Graphene comes of age
May 17, 2012
Since its discovery in 2004, graphene has rapidly attracted the attention of academic and commercial institutions, which are looking to develop new technologies from the material. These include speedy electronics and communications devices, and a new generation of highly efficient solar cells.
The fundamental science of graphene and its potential applications are subjects of great interest to Patrick Soukiassian, a scientist who has spent several decades researching nanotechnologies and semiconductor materials. In this video interview, Soukiassian, of the University of Paris-Sud/Orsay and CEA-Saclay, explains that the vast potential of graphene has now been recognized by the European Union, which is starting to invest in several initiatives to support the development of these technologies.
In a separate video recorded last year, I visited the University of Manchester in the UK to learn how graphene can be made using nothing more than a sheet of graphite and some sticky tape.
But in order to develop applications, scientists are now seeking ways to produce high-quality graphene in large quantities. Soukiassian identifies one promising approach that involves growing sheets of graphene crystals on an underlying substrate of silicon carbide. The fact that this method is silicon-based means that it can borrow techniques that have already been refined over many years in the computing and electronics industries.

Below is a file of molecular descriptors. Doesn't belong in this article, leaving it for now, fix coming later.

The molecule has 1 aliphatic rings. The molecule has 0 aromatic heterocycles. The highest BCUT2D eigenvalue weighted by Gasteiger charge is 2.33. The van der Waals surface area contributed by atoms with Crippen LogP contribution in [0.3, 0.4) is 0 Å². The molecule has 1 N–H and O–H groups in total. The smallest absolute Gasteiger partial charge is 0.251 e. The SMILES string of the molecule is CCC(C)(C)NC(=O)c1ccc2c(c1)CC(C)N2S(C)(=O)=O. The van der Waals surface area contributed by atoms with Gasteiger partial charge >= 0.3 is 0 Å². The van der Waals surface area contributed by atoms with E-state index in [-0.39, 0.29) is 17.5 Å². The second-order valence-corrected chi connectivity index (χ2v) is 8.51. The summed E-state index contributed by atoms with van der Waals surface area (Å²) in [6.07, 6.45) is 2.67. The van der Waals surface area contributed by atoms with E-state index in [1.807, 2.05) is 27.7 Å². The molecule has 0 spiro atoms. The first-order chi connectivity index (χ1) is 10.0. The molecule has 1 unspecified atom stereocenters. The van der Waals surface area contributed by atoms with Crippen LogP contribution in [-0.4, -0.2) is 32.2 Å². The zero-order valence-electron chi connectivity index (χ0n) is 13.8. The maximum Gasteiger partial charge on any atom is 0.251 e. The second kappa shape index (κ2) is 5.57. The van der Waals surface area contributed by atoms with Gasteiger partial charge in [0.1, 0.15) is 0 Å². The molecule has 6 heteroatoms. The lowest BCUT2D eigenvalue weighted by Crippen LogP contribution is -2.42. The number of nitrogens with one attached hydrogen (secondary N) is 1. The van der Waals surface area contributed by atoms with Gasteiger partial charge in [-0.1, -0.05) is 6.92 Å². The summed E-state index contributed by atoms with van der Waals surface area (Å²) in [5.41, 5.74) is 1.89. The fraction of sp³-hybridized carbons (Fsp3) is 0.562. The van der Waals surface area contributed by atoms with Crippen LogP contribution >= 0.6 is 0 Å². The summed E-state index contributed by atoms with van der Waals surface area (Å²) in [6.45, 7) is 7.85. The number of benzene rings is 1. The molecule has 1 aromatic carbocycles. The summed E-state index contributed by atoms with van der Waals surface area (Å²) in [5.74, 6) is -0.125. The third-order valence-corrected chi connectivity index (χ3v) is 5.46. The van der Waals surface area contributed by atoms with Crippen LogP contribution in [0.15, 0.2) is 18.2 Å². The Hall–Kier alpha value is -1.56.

This field of research, known as epitaxial graphene, is the subject of a recent special issue of Journal of Physics D: Applied Physics, of which Soukiassian is an associate editor. The collection of papers, guest edited by Walt A de Heer of Georgia Institute of Technology, US, and Claire Berger of Georgia Institute of Technology and CNRS-Institut Néel, France, addresses the science and technology behind epitaxial graphene, both its production and its physical properties. The issue is free to read until the end of June 2012.
- Graphene compilation Discover the must-read research on this expanding topic across eight leading physics journals from IOP Publishing
About the author
James Dacey is multimedia projects editor for Physics World